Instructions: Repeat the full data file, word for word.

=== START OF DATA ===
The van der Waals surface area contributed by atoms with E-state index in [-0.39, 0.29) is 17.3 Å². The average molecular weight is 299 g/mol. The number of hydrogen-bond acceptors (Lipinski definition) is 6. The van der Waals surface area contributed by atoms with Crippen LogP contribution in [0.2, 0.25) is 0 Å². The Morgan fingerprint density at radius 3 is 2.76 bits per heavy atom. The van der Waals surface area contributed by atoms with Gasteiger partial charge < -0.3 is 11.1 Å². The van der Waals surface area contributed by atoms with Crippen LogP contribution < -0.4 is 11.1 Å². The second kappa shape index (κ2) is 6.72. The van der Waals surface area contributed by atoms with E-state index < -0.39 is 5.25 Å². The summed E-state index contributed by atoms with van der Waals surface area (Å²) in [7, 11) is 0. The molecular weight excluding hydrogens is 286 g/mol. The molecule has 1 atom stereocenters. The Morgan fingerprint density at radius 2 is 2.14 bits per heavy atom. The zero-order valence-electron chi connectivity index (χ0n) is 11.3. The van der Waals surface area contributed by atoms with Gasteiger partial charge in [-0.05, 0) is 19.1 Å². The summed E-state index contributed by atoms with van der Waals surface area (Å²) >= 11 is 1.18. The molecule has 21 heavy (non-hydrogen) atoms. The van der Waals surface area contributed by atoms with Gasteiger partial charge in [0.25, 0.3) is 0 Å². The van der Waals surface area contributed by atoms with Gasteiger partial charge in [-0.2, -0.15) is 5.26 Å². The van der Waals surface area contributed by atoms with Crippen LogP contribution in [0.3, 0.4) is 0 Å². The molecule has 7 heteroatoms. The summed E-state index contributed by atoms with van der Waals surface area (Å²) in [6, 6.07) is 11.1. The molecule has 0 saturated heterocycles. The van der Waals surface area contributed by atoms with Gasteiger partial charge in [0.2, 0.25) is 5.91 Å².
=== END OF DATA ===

The van der Waals surface area contributed by atoms with E-state index in [-0.39, 0.29) is 17.3 Å². The average molecular weight is 299 g/mol. The number of hydrogen-bond acceptors (Lipinski definition) is 6. The van der Waals surface area contributed by atoms with Crippen LogP contribution in [0.2, 0.25) is 0 Å². The Morgan fingerprint density at radius 3 is 2.76 bits per heavy atom. The van der Waals surface area contributed by atoms with Gasteiger partial charge < -0.3 is 11.1 Å². The van der Waals surface area contributed by atoms with Crippen LogP contribution < -0.4 is 11.1 Å². The second kappa shape index (κ2) is 6.72. The van der Waals surface area contributed by atoms with E-state index < -0.39 is 5.25 Å². The summed E-state index contributed by atoms with van der Waals surface area (Å²) in [7, 11) is 0. The molecular weight excluding hydrogens is 286 g/mol. The molecule has 1 atom stereocenters. The Morgan fingerprint density at radius 2 is 2.14 bits per heavy atom. The zero-order valence-electron chi connectivity index (χ0n) is 11.3. The van der Waals surface area contributed by atoms with Gasteiger partial charge in [-0.05, 0) is 19.1 Å². The summed E-state index contributed by atoms with van der Waals surface area (Å²) >= 11 is 1.18. The molecule has 21 heavy (non-hydrogen) atoms. The van der Waals surface area contributed by atoms with Gasteiger partial charge in [0.25, 0.3) is 0 Å². The van der Waals surface area contributed by atoms with Gasteiger partial charge in [-0.2, -0.15) is 5.26 Å². The van der Waals surface area contributed by atoms with Crippen LogP contribution in [0.3, 0.4) is 0 Å². The molecule has 7 heteroatoms. The summed E-state index contributed by atoms with van der Waals surface area (Å²) in [6, 6.07) is 11.1. The molecule has 0 saturated heterocycles. The van der Waals surface area contributed by atoms with Gasteiger partial charge in [0.2, 0.25) is 5.91 Å².